According to the experts-of-such-things at Kelley Blue Book, the average vehicle will only retain about 35 percent of its original value after the initial five-year ownership period, often making depreciation the greatest expense incurred by drivers over that time period. That's a hefty chunk of change to be sure, so a vehicle's anticipated resale value should be of prime concern when shopping for your next car or truck.
Back in late 2008, auto executives from General Motors and Chrysler warned of dire consequences in the event that one of their companies was forced into bankruptcy proceedings. With the help of the federal government, little of that doom and gloom materialized, at least when it comes to used car residuals.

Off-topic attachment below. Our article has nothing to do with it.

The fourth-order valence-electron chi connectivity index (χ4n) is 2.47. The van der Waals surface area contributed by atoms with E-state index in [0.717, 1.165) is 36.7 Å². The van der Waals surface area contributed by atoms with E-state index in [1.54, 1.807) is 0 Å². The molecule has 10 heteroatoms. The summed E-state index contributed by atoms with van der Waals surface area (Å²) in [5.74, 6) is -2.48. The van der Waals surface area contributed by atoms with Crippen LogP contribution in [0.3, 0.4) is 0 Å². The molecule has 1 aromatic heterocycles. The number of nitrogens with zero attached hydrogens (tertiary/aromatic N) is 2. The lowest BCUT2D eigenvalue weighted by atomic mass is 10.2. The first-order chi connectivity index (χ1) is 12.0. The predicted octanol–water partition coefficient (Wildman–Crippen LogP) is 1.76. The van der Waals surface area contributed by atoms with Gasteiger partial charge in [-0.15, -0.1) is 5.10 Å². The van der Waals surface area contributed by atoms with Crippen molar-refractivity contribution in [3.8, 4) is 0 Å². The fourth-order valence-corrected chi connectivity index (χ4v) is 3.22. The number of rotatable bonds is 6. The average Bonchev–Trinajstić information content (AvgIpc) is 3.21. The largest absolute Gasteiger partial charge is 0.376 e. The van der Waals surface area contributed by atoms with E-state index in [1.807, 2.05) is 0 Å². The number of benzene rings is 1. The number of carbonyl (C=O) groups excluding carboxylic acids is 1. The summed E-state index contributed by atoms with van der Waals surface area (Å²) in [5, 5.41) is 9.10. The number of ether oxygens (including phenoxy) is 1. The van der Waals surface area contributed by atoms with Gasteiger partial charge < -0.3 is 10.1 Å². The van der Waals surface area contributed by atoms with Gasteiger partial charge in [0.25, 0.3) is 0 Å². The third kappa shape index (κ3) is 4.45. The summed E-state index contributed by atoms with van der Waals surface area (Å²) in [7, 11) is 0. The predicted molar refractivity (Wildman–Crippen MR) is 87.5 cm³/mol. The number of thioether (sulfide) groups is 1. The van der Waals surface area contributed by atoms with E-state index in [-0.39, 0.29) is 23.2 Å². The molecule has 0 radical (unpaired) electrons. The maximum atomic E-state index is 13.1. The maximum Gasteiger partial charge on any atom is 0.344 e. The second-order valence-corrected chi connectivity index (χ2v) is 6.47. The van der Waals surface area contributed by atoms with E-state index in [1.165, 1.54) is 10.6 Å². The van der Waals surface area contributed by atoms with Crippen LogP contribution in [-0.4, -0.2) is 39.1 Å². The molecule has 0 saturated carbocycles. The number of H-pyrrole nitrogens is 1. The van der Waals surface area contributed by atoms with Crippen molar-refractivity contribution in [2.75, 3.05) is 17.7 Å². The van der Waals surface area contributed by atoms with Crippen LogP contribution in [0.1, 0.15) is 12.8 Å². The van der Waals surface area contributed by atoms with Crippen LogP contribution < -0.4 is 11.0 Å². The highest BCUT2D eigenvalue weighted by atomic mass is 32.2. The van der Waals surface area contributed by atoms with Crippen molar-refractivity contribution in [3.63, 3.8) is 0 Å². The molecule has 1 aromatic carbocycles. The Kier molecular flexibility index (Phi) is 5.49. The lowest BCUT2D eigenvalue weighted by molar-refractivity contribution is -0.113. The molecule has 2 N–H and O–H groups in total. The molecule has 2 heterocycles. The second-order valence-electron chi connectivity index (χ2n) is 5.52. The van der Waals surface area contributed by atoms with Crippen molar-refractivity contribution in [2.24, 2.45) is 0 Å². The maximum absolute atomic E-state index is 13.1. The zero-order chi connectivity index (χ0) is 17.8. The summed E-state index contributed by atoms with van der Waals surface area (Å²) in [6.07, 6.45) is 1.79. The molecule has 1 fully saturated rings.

One of the strongest selling points that Japanese brand vehicles like Toyota and Honda have had going for them over the past decade or two has been the stronger resale values that have resulted from perceived higher quality. While increased depreciation doesn't matter much to people who buy their vehicles and keep them for more than a few years, it does hurt manufacturers. In recent years, a large portion of those pricey trucks and SUVs have been leased, where the monthly payments are largely ba